Being able to hire your first employee is a big milestone in a small business. But before you jump in, consider the job description.
Why is a job description important?
A good job description gives prospective hires a clear idea of what you’re looking for, and will attract people you have in mind. On the other hand, a poorly-written job description can lead to confusion and wasted time – for both you and the prospective hire.
What goes into a job description?
When you write a job description, include the following information. Take the time to sit down and enter in as much info as you can in each of these sections. You can build upon these features if you like. They’re key in creating a strong foundation to work from.
When you’re ready to hire your first employee, the job description deserves careful attention. A good job description will give prospective hires a clear idea of what you’re looking for, and will attract people you have in mind. A bad job description, on the other hand, can lead to confusion and wasted time.
Here are some of the key features to have in mind when writing a good job description:
Duties & Responsibilities
Relationships & Roles
Hours & Days of Work
Equipment to Be Used
Take some time to enter in as much info as you can in each of these sections. You can build upon the above features if you like – they are key in creating a strong foundation to work from.
When we interviewed successful entrepreneurs across Canada, one of the areas of difficulty they found in their businesses was the decision of when to hire employees.
So – how do you know when to hire your first employees?
Sum everything up in a big pros and cons list — identify what benefits an employee could bring to your company, as well as the drawbacks and costs of being an employer that would result.
Which business activities are you really good at? Which could use some improvement? It often doesn’t make sense to hire someone to perform an activity that your company is particularly skilled with.
Consider the financial impact that hiring will have on your company, as well as on corporate culture and daily operations.
Take a look at your business’ finances and calculate your ability to afford payroll.
Assess the variety of options you have available, such as full-time, part-time, hiring on contract/a freelancer, or hiring a student.
If you find you’re not ready to commit to hiring a new employee, consider contracting or outsourcing the work through personal networks or websites such as Upwork or Freelancer.
Consider the business activity that will be happening in the next month, three months and six months. Is this a workload that you’re able to handle on your own? Think about the business processes you’re currently responsible for that you could hire help for — things like accounting, administration, manufacturing, website design, marketing and public relations.
Once you’ve calculated an allowable budget for hiring, consider whether you can afford a part-time or full-time employee or if it would be more beneficial to contract the work.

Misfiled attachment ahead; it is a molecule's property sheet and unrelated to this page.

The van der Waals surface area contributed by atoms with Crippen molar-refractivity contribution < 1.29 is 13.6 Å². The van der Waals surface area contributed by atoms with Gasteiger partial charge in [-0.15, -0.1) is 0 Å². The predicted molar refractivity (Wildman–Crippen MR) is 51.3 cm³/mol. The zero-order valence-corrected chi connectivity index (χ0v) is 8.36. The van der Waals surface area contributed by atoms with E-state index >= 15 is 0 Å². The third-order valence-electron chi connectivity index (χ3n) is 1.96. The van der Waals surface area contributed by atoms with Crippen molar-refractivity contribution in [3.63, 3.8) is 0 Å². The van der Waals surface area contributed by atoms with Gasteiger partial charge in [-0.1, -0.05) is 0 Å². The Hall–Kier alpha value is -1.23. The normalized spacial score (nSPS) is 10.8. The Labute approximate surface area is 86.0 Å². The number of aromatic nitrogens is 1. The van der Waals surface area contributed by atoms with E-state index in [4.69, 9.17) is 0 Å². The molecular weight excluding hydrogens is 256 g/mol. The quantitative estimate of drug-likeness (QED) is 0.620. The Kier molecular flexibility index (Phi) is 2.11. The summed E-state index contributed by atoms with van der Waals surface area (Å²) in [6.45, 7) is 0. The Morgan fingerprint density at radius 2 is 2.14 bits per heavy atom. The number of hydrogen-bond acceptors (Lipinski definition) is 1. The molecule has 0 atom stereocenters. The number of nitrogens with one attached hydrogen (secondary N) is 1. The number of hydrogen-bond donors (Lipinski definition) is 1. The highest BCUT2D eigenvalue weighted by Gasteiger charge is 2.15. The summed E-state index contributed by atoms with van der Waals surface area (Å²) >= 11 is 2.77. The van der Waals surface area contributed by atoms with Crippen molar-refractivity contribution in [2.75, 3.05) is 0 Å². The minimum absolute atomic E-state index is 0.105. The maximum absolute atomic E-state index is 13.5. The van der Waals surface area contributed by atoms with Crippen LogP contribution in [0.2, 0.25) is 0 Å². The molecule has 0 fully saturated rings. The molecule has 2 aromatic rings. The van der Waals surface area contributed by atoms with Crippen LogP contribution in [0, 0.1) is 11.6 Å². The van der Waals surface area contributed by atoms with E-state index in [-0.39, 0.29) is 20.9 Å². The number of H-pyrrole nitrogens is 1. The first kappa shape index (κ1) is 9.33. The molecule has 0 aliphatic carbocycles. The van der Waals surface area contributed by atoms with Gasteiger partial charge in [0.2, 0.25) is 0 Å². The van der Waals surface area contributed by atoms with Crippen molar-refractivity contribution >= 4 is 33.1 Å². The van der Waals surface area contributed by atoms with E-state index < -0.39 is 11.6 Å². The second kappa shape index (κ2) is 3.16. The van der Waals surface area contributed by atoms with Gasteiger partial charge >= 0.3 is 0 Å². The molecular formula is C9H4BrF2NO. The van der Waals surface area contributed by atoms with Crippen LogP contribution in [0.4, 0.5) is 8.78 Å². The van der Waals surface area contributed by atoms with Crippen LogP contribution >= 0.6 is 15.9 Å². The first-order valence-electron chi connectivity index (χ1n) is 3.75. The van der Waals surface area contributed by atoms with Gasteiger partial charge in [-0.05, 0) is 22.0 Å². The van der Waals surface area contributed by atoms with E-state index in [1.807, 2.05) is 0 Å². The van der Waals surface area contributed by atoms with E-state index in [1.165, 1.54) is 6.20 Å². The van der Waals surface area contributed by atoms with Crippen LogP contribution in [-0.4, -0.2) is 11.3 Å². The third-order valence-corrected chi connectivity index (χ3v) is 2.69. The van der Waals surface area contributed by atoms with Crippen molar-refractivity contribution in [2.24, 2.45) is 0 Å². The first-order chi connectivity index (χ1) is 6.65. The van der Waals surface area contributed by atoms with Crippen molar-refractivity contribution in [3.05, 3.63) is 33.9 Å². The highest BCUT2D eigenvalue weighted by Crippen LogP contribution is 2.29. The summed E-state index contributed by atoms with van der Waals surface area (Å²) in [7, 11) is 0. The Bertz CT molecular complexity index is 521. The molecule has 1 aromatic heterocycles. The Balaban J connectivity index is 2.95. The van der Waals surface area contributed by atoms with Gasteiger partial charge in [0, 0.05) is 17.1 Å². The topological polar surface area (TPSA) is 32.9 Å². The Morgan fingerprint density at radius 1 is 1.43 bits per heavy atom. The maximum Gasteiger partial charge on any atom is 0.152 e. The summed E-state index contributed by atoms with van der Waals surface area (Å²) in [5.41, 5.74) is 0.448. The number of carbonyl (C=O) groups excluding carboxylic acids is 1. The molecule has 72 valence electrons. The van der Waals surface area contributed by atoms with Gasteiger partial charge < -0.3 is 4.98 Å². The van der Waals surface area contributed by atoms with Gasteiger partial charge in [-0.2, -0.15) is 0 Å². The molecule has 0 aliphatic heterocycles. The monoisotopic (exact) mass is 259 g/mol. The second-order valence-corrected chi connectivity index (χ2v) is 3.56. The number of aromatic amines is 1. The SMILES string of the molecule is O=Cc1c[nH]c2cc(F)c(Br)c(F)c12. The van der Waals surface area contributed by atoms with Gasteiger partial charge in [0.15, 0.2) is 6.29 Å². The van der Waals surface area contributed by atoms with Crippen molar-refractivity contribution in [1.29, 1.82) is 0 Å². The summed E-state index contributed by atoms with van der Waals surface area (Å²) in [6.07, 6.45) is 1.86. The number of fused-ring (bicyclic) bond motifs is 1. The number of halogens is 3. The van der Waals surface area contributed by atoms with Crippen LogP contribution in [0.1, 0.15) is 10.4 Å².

There’s a lot to keep in mind when making the decision to hire your first employees, but with proper planning and research, it can be a very rewarding experience!
You know that hiring employees for your small business is an important consideration, and the interview is the best way to get to know your candidates. It’s your only chance to gather as much information as possible to make your decision. Prepare a detailed list of measurable and comparable questions before beginning the interview process. Here are 22 basic question types to get you started:
What is your experience in relevant positions?
If I were to ask a past employer or supervisor, what would they say one of your biggest strengths on the job was?
If I were to ask a past employer or supervisor, what would they say one of your weaknesses on the job was?
What do you consider to be your biggest strengths and weaknesses?
If your friends, co-workers or colleagues were asked to describe you in three words, what would they say?
Why did you leave your last job?
What has disappointed you with previous jobs?
What motivates you to do your best with a job?
What do you look for in a job?
What was the most important decision you’ve ever had to make?
What do you know about this company?
What skills can you bring to this company?
Why do you want to work for this company?
Do you work well as a team player? Do you feel most comfortable working alone or with a team?
What are you looking for in this position?
Do you have experience with the particular computer programs/equipment that we use here? (List all relevant programs or equipment)
How long would it take you to make a meaningful contribution to this company?
Ask things like “If an unhappy customer were to approach you with a complaint about a malfunction with one of our company’s products, how would you respond?”
What would you do if . .
How would you react if. . .
Who would you tell if. . .
Tell me about a problem that occurred in the past at a workplace and how you handled it.
Being an entrepreneur is about more than acting on your great small business idea. Often, you have to hire employees to help you run your small business. And, of course, you also have to be a great manager, inspiring your team to the great things you know they’re capable of.
Managing your small business is a multi-faceted thing, with many variables to consider. With that in mind, we’ve written four quick articles to help you along the way:
Want more small business advice from entrepreneurs just like you? Our Entrepreneur Library has loads of small business advice from fellow entrepreneurs. Let us know if you have any suggestions, and we hope you enjoy!